There is no small effort involved in getting the three best soccer players in the world (Lionel Messi, Cristiano Ronaldo and Luis Suárez) and the captain of the U.S. national team (Clint Dempsey) on the cover of Sports Illustrated magazine in the same week. But that’s exactly what SI did for our World Cup 2014 preview issue, which features four different covers, all of which are mixed evenly in the distribution of magazines to subscribers and newsstands this week.
It’s a historic moment for soccer in SI, the 19th time the sport has appeared on the cover of the magazine since it started being published weekly in 1954. Messi, Ronaldo and Suárez are making their first appearances on the cover, while Dempsey is on the front for the second time.
Back when I started at SI as a fact-checker in 1996, I would sneak off after midnight occasionally to the bound-volume section and flip through old issues of the magazine. It always seemed crazy to me that early issues of SI would have all manner of things on the cover—sailing, fishing, even dog shows—but from 1954 to ’73, with 50 issues a year, there had never been a cover featuring the world’s most popular sport.
SI did publish some terrific soccer stories, including long pieces by Pete Axthelm on Pelé in 1966 and by Clive Gammon on Diego Maradona in 1980. But from 1954 to ’73, soccer went missing on the cover. The omission seemed even stranger to me considering the most influential SI editor of that time was a French-American.
“From 1960 to ‘74, SI had a very sophisticated, very urbane editor with an international background in André Laguerre, who had spent long parts of his life in France and England,” says Michael MacCambridge, author of The Franchise, a history of Sports Illustrated. “The only conclusion I can draw is that André must not have been a big soccer fan. In fairness, he did send Clive Gammon to [World Cups in] England in 1966 and Mexico in 1970.”
Laguerre finally put soccer on the SI cover for the first time in the September 3, 1973, issue, when Philadelphia Atoms goalkeeper Bob Rigby made history. Two years later, Pelé appeared on the cover when he signed with the New York Cosmos, and over the years some of the sport’s biggest stars would join him, including Maradona, Mia Hamm, David Beckham, Giorgio Chinaglia and Landon Donovan (who has made the cover three times, tops among soccer players).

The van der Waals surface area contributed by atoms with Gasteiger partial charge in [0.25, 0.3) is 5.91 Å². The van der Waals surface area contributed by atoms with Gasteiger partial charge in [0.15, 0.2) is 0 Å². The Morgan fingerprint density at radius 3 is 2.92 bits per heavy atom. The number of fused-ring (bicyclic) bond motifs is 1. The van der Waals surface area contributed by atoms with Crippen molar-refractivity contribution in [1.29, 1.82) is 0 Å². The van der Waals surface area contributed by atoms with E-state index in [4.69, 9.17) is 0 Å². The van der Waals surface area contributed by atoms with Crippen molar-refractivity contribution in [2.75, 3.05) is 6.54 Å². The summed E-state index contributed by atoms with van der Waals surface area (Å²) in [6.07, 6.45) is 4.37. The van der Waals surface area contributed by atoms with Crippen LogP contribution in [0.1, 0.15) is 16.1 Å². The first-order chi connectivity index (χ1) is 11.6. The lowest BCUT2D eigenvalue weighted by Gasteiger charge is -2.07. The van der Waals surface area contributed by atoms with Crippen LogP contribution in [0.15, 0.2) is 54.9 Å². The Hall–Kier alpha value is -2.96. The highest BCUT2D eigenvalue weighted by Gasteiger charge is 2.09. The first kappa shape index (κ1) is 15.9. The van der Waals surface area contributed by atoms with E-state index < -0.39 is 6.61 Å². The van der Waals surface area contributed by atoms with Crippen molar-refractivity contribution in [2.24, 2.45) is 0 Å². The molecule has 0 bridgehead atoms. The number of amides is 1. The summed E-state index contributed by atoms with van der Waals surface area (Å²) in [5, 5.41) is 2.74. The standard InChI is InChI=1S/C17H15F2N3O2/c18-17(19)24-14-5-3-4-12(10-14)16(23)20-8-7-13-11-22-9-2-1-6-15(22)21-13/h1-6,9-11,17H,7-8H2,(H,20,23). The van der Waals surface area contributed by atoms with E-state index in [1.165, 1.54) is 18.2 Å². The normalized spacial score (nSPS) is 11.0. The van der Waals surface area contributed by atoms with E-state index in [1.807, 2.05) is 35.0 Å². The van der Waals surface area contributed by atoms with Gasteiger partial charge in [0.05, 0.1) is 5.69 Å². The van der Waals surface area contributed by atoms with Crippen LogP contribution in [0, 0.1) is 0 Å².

These days it’s a lot more common for SI to have soccer on the cover—there hasn’t been a men’s World Cup without one since 1998—but the scope of this week’s covers is unlike anything the magazine has done before.
A few bits of trivia connected to SI soccer covers:
• Earnie Stewart’s cover from World Cup ’94 spells his name as “Ernie.” So mild-mannered was Stewart that he didn’t tell the world his first name was spelled “Earnie” until he had been playing for more than a decade with the U.S. national team.
• Brandi Chastain was on the covers of SI, TIME and Newsweek at the same time in 1999.
• The Angolan children on the cover of the May 24, 2010, issue (my favorite soccer cover of the bunch), likely have no idea they were on the cover. I’d love to track them down someday.
• The only non-American soccer players to make individual appearances on the SI cover are Messi, Cristiano Ronaldo, Suárez, Pelé, Maradona, Beckham, Chinaglia, Mario Balotelli and Daniel Passarella.
• Lamar Hunt, the late MLS and NASL team owner, appeared in the second sentence of SI’s first soccer cover story, and if you look closely at the Brazil World Cup ’94 championship cover the man behind the camera on the right side of the cover is … Lamar Hunt.
Here are the 19 soccer covers in the history of SI:
June 9, 2014: Lionel Messi, Cristiano Ronaldo, Luis Suárez, Clint Dempsey